But the Bonanza is simply the best small airplane anyone can imagine and I don't know a pilot who doesn't want to own one someday. It's numbers...speed, payload, range... ....match those of light twins. It is a delight to fly and it can't be beat for family traveling. My payload with full fuel (80 gal/74 useable) is 840 pounds. That is impressive for any light airplane.

The statistics above about cruise speed are a little off...at 65% power and 6000 feet I cruise at 165 knots which is the book speed.......not 157 MPH as above...that is only 136 KTS which is almost 39 KTS slower than cruise; I use 125 to 130 KTS in the pattern! I think the numbers above apply for older Bonanzas with the E225 engine and not the IO 520BB as in the stats above. Book, and actual top speed @ 75% power is 173 KTS...200 MPH.

I fly my bird all oner the western USA and Baja California Mexico. I am a member of the Baja Bush Pilots and, most importantly, the American Bonanza Society where we all keep track of Bonanza stuff.

If you maintain a Bonanza properly it will fly just about forever. Annuals ain't cheap and parts are exorbitant but you won't need many if you keep up with the bird's care and feeding. :-)


Richard Calarco, e-mail, 13.02.2012 04:13

I have owned and flown a K-35 Bonanza for 30 years and have made many upgrades to this aircraft which makes it a great airplane for the age of the airplane Lots of room and fast for a single engine private aircraft.As far as I'm
concerned,there is nothing like an all metal aircraft if taken care in the proper manner. That goes for airliners also which I have flown.


HJ Trout, e-mail, 05.02.2012 04:41

was there a two seater simular to fhe Beech Model 35 Bonanza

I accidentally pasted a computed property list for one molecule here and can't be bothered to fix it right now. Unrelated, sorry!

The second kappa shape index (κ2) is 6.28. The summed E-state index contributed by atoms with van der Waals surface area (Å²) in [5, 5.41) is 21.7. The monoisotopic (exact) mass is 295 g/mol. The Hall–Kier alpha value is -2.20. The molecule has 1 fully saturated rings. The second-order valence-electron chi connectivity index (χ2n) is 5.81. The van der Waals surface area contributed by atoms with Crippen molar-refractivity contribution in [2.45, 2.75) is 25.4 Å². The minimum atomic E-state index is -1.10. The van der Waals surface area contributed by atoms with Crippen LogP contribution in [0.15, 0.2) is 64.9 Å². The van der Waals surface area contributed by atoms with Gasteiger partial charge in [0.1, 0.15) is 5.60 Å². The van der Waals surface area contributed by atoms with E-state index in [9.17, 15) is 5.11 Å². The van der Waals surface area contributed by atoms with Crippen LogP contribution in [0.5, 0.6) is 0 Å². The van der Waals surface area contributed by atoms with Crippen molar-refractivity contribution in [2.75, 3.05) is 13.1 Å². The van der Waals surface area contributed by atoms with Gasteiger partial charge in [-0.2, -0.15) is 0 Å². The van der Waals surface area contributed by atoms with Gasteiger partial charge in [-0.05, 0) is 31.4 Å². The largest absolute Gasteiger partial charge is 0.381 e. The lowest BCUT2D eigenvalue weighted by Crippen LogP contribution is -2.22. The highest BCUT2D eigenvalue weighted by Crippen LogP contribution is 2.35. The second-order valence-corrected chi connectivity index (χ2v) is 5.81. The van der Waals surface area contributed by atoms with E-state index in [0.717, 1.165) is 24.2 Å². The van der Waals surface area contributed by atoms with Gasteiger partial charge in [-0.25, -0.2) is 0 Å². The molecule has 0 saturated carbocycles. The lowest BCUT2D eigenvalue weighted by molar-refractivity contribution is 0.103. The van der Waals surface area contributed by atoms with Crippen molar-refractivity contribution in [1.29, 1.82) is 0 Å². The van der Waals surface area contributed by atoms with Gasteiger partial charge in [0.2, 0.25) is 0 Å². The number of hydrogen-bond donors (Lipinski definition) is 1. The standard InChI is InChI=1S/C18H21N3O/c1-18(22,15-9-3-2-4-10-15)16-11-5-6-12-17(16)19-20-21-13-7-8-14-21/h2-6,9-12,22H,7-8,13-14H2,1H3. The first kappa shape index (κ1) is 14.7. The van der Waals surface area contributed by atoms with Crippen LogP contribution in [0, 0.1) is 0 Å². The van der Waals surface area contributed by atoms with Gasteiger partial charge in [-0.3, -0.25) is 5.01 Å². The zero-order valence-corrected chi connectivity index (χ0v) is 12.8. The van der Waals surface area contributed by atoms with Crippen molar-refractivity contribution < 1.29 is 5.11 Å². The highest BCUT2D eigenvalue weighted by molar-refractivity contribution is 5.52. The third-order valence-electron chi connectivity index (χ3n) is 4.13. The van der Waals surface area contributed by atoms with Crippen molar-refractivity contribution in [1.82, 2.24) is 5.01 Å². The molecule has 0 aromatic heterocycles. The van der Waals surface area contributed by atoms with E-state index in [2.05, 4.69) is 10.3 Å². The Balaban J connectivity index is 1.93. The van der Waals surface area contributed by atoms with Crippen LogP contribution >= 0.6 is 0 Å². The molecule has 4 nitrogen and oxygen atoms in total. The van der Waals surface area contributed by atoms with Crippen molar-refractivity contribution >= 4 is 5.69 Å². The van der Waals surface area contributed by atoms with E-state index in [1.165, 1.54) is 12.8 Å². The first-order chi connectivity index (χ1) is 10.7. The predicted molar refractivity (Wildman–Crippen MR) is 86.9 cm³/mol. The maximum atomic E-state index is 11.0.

Vern Baisden, e-mail, 16.01.2012 19:54

In 1970, as a captain with Catskill Airways, Oneonta, NY. We had a B-80 Queenair a Baron and abrand new V35B Bonanza.
The Bonanza is truly the Cadillac of lightplanes. Enjoyed flying it. Anybody remember, Catskill Airways ?


Wiliam E. Smith, e-mail, 29.10.2011 01:21

I purchased a used 1950 Bonanza called a R model Rebuilt at the factory in 1950 Originaaly an A Model they reskinned the wings and rebuilt the landing gear to C model specs E-205 engine electric prop wooden propeller limited to 2500 RPM on take off 2050 rpm for cruise I could get a cruise speed of 180 mph at 10000 ft. elevatio only 13 were rebuilt because of factory expense of S13000 per plane Great airplane all electric could fly with feet flat on the floor most of the time burned 8 gallon an hour I was worried about how hard the plans would be to fly after sellig my ercoupe A lady delivered it to my airport and she was prequent about 6 monoths along so my fears of a real hot and hard to fly vanished in a hurry flew the plane old 3272Victor for 8 yrs allover the Western US even went to Catilina Island a few times Hated to sell her but my pardner coudn't pass hjs phyical and family grew up Bought a 1966 Alon to play with than


Vern Baisden, e-mail, 21.05.2011 20:17

About 1958, I flew a charter in a'57 Tri Pacer to BUF from ART. A gentlemen who was sitting in the pilots lounge, was telling me about his E-35 Bonanza, outside. I asked him if he would take me for a ride in it.(wasn't generally that nervy, but just had to have a ride in it).Obligingly he took me up. I thought the Tri-Pacer was pretty snazzy. To me at that time, the Bonanza was totally silent, you could converse without raising your voice and the handling was a dream. Flew many, many airplanes since, including many different Bonanzas, but, they will always leave a soft spot in my heart.


Rod Upton, e-mail, 09.05.2011 19:59

I owned a V tailed, 6 place, 300 HP. Bonanza for four years. Made a gear up landing with it with only a bent prop. Traded it for a Baron. Great airplane


David Nichols, e-mail, 07.03.2011 21:36

IN 1964, THE DAY AFTER RECEIVING MY PRIVATE PILOTS LICENSE AT 17, I WAS CHECKED OUT AND FLEW A V-TAIL BONANZA, N3250C, A 1954 Beech E35 C/N D-3915 BELONGED TO GEO. A. CALES, MGR. OF SUFFOLK AIRPORT, (SFQ) DURING THE '60'S AND '70'S. GEORGE MANAGED THE AIRPORT FOR TWENTY YEARS. THIS AFTER ACTUALLY SOLOING AT 14 YRS. OLD, ON 9 JUN '62 IN HIS AERONCA CHAMP 7AC, N82589. I WAS THE "AIRPORT KID" AT SUFFOLK FROM 11 MAR. '62 TILL I GOT ON THE AIRPLANE GOING TO THE ARMY AND VIETNAM ON 15 MAY '68. I LOVED THIS AIRPLANE AND I LOVED GEORGE ALBERT CALES!


Ronald L. Wilson, e-mail, 01.03.2011 22:34

I owned and flew Beech bonanza V/35 "N595T" in all kinds of weather from my upstate New York base to most parts of the USA,and the Bahamian islands for several years. It was a dependable - magnificent aircraft.